Academic journal article The Byron Journal

Byron and Montaigne

Academic journal article The Byron Journal

Byron and Montaigne

Article excerpt

Abstract

This article represents a search for affinities explaining Byron's comparison of Don Juan with Montaigne's Essays. Both proclaim a scepticism expressed by Montaigne as 'Que sçais-je?'. Both finally reject the use of violence to establish one's own opinions, yet Byron's joining in the Greek War for Independence shows no lack of integrity. He approves of war to relieve oppression and both Byron and Montaigne present themselves as changeable and full of contradictions. Montaigne's essays dealing with the philosophy and practice of war were useful reading for a tyro commander with a conscience to take to war. The thinker in the Palazzo Mocenigo and the thinker in the round tower at Montaigne were on much the same path.

'Que sçais-je?' What do I know? This was a phrase so significant to Montaigne that he had it struck on a medal. This chimes rather well with the Byron family device, 'Crede Byron', in that, as with Montaigne, you can always trust Byron because he never narrow-mindedly insists on his own omniscience. 'I deny nothing, but doubt everything.'1 In other words, 'Que sçais-je?' - What do I know?

The only mention of Montaigne in Byron's letters and journals is the remark in a letter to Douglas Kinnaird defending Don Juan from the criticisms of his friends in London. 'I mean it,' Byron wrote, 'for a poetical T[ristram] Shandy - or Montaigne's Essays with a story for a hinge.'2 It is nevertheless a significant pointer to his intentions in writing Don Juan. He clearly saw the poem as a compendium of wisdom and practical advice for living, as well as matter for laughter, wit and satire, though, in both Byron's and Montaigne's case, the writer is addressing himself rather than preaching to others.

James Hamilton Browne, who travelled to Greece with Byron on board the Hercules, tells us that

on the passage to Cephalonia Byron chiefly read the works of Dean Swift. He also made it a constant rule to peruse every day one or more of the Essays of Montaigne. This practice he said he had pursued for a long time, adding that more general knowledge and useful information are to be derived from an intimate acquaintance with that diverting author than by a long and continuous course of study.3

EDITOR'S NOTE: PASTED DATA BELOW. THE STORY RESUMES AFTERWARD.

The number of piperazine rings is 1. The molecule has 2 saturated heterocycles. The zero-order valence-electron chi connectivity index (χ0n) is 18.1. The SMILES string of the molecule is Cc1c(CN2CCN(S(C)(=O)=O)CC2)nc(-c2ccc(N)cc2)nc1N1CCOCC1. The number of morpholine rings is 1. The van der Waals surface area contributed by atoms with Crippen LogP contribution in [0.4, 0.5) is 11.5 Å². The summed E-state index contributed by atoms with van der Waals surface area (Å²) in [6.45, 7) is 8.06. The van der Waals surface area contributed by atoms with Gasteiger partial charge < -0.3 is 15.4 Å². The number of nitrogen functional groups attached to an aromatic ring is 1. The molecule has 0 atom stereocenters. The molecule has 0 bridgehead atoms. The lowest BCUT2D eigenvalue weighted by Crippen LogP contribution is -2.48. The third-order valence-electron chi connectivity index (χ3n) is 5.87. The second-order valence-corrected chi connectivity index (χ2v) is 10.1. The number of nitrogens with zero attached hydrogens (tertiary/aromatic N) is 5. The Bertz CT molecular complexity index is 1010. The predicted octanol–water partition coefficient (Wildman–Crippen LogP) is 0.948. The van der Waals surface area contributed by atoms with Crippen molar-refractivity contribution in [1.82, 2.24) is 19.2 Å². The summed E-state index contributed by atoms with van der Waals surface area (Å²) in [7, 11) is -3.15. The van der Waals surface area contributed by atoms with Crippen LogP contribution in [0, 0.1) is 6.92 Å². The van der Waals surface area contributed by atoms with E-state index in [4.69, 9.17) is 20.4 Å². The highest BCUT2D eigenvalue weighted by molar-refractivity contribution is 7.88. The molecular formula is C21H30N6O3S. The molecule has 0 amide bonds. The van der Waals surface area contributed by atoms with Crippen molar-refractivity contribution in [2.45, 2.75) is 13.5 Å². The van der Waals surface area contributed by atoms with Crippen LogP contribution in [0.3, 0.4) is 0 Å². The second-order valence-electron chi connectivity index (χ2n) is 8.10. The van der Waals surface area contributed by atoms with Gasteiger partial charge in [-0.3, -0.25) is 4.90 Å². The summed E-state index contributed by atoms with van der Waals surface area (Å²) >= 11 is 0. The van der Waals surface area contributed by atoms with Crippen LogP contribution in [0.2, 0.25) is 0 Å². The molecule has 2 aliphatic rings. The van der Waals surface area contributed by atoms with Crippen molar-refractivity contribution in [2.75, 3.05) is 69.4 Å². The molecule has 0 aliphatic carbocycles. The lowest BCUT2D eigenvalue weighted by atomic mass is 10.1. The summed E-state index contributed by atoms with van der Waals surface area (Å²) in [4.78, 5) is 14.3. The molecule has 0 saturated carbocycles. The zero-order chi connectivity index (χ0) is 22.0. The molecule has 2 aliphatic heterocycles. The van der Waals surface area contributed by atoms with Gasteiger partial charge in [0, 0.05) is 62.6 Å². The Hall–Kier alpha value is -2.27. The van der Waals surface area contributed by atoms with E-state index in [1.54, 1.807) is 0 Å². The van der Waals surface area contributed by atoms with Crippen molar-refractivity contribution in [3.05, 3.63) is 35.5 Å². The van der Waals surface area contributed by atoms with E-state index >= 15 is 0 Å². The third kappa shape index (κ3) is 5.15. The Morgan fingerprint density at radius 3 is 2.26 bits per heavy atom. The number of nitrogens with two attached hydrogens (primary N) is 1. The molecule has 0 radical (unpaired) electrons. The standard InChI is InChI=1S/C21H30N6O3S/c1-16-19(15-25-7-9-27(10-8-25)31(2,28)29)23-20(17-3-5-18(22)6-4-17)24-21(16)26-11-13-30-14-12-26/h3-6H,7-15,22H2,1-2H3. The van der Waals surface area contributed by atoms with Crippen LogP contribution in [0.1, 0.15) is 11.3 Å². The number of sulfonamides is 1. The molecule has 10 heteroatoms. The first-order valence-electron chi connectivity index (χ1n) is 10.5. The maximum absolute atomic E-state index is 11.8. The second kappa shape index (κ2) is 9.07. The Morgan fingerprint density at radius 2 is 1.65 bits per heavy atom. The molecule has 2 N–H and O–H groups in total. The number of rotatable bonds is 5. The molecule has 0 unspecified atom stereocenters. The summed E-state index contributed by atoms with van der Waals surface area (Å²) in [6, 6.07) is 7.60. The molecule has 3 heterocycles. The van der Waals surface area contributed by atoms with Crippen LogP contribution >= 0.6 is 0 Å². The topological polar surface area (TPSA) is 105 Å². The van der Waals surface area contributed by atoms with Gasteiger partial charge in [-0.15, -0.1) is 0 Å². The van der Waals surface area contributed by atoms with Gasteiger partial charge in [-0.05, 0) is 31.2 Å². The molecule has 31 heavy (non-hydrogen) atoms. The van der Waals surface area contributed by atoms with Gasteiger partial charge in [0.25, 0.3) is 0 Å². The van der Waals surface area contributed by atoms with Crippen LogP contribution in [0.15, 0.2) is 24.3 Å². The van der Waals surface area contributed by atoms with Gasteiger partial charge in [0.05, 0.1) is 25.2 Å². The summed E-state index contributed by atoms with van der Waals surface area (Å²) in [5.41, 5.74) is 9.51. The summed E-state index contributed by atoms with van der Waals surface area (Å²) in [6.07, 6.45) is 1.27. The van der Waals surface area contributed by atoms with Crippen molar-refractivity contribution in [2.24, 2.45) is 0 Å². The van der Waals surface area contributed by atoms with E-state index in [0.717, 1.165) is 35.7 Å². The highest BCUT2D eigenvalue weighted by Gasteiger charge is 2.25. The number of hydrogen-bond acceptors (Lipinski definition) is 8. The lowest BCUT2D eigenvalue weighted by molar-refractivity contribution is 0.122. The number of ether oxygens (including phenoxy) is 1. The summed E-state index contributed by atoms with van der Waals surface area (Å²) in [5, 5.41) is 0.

The title Seigneur de Montaigne gives the impression that Montaigne was a scion of a highly exalted family. This is not the case. Compared with the grand old French families, the Eyquems (Montaigne's family) were upstarts. Michael Screech describes Montaigne as a 'Macmillan among Douglas Homes'.4 This comparatively lowly status among his peers may have caused Montaigne some uneasiness as a boy, which might well bear comparison with Byron's own anxieties about his aristocratic status. However, in his essay on educating children, Montaigne insists on the importance of teaching them 'that self-assurance which fears nothing'.5 Montaigne's father, who was deeply concerned about his son's education, and the tutors he employed to instruct the boy clearly taught him just such self-assurance.

Montaigne also spent many years serving his country in various practical capacities, visiting court several times, serving Francis II and Henry III on both diplomatic and military missions, acting for thirteen years as councillor to the Parlement of Bordeaux, later being elected Mayor of the city of Bordeaux for two terms and, towards the end of his life, serving Henry of Navarre, later crowned as Henry IV.

Many of these activities were somewhat reluctantly performed after his withdrawal, at the age of 38, to his château of Montaigne in order to contemplate and write. His writings show a complete indifference to his own comparative status in any field whatsoever, apart from a tendency, again like Byron, to dwell a little too much on the importance of nobility. He was the first Montaigne to drop the family name, Eyquem, which was a reminder of the days when Ramon Eyquem, his great-grandfather, was a local landowner and merchant who built up the family's wealth by dealing in wine and fish in Bordeaux. …

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